Texas Supreme Court temporarily blocks ruling that allowed woman emergency abortion
Kate Cox had asked a Texas court for an abortion to preserve her fertility.
The Texas Supreme Court temporarily blocked a historic lower court ruling on Friday that allowed a Texas woman to get an emergency abortion.
The state's attorney general asked the high court to reverse a judge's decision granting a woman's request for an abortion for a pregnancy with a severe anomaly.
The Supreme Court said it will weigh in on the matter and put the lower court's decision on hold until it has more time to consider the case, according to court documents.
The woman, Kate Cox, had filed a lawsuit against the state over its restrictive abortion bans, asking a judge to grant her a temporary restraining order that would allow her to get an abortion.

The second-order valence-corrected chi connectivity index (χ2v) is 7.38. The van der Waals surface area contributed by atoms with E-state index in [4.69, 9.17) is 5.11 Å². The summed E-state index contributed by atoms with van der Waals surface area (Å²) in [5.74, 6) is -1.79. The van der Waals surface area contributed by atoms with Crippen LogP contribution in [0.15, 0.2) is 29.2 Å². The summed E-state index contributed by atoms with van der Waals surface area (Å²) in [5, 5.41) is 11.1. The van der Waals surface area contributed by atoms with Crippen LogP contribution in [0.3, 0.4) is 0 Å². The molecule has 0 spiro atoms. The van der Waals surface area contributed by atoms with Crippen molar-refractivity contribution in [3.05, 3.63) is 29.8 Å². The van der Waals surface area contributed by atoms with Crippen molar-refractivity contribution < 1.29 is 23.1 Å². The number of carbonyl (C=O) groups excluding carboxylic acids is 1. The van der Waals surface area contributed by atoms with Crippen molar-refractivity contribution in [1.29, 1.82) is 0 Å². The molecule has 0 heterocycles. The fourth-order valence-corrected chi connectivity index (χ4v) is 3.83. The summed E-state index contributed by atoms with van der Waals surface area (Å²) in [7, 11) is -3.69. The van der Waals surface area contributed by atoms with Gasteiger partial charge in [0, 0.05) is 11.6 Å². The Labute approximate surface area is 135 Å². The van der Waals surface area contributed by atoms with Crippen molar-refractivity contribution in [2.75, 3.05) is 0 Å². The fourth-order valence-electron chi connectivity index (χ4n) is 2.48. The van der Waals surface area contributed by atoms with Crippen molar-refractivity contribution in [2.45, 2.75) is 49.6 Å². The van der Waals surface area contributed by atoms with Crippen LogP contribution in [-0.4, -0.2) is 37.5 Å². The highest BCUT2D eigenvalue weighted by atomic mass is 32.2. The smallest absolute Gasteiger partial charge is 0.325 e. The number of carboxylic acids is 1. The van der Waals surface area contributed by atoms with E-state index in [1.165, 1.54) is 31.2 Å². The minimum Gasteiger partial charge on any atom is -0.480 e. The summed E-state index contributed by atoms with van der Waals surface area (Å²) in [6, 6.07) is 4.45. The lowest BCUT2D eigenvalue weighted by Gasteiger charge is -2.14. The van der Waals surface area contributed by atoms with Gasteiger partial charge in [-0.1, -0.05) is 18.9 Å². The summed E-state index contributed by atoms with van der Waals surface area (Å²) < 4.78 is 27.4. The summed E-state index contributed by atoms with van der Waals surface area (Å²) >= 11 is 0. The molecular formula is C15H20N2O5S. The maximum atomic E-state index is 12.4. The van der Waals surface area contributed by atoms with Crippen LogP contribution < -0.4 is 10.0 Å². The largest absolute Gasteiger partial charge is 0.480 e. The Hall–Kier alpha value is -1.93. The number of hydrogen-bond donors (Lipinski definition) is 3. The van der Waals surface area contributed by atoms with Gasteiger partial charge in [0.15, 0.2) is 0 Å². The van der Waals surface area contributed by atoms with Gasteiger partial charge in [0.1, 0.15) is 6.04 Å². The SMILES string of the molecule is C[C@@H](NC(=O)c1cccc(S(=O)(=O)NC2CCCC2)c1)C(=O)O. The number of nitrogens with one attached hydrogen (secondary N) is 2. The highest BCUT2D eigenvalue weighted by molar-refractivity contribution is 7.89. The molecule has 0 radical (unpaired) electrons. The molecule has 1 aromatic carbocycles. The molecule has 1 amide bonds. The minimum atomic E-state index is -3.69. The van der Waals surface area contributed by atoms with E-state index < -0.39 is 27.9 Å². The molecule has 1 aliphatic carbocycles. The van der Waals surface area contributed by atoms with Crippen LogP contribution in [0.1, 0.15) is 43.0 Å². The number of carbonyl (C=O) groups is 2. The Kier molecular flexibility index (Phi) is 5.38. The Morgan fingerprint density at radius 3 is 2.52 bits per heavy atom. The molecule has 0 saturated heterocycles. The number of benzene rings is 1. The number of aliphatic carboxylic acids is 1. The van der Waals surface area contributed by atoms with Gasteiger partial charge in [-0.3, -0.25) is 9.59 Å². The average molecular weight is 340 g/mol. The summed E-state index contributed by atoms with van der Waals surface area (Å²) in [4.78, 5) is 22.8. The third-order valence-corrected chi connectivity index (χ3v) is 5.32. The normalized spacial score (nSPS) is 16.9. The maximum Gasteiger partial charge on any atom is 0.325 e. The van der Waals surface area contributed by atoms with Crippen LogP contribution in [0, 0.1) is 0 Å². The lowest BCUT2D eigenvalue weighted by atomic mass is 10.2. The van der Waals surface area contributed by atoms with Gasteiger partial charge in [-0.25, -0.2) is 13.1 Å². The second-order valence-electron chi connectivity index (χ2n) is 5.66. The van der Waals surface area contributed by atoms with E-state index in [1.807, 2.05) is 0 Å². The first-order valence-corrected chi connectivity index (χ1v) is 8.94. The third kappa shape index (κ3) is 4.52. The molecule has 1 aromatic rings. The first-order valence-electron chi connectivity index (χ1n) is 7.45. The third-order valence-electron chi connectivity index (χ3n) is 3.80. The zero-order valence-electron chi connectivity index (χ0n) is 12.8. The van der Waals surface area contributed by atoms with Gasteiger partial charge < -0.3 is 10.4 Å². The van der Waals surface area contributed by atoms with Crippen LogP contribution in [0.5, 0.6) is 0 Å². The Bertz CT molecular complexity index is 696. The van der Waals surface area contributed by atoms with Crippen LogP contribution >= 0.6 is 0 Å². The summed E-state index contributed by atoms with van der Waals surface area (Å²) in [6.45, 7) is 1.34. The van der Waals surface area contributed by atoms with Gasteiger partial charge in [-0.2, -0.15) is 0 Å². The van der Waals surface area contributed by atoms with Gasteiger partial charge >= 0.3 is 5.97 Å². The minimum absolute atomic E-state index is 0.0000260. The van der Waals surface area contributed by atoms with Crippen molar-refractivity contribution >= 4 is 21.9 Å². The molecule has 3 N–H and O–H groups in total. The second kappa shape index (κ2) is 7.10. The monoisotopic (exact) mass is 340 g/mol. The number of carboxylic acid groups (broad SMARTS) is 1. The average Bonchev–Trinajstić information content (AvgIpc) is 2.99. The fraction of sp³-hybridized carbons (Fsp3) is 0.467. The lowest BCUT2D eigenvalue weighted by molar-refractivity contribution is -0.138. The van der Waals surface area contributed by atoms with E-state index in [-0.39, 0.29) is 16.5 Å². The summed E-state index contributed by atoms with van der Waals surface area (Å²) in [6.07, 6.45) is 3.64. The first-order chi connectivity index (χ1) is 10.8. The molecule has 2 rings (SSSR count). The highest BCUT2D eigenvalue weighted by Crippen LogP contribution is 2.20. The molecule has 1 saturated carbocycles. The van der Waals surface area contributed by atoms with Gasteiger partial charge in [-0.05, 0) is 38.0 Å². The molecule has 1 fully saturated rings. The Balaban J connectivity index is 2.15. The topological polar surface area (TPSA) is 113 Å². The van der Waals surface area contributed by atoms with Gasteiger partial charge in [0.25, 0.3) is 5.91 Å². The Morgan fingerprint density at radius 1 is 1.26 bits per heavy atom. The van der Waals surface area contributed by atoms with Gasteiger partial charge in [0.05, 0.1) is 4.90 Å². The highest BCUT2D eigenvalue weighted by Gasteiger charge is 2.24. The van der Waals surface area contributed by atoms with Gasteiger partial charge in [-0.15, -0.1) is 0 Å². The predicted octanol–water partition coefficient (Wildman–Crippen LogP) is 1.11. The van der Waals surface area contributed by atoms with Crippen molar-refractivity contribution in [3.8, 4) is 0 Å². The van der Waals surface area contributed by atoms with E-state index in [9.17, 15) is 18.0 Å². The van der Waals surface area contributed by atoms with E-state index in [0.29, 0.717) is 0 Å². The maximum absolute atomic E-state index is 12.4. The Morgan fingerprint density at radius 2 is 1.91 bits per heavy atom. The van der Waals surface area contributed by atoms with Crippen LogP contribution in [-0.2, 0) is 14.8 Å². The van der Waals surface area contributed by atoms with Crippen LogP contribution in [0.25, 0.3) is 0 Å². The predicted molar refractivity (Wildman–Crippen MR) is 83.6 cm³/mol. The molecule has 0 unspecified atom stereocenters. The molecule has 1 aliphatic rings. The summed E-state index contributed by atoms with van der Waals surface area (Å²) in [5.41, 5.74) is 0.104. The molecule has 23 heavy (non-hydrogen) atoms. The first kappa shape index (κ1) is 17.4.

"While we still hope that the Court ultimately rejects the state's request and does so quickly, in this case we fear that justice delayed will be justice denied," said Molly Duane, senior staff attorney at the Center for Reproductive Rights. "We are talking about urgent medical care. Kate is already 20 weeks pregnant. This is why people should not need to beg for health care in a court of law."
Judge Maya Guerra Gamble, a Democrat elected to the bench, granted Cox's request.
"The idea that Miss Cox wants desperately to be a parent, and this law might actually cause her to lose that ability is shocking, and would be a genuine miscarriage of justice," Gamble said on Thursday.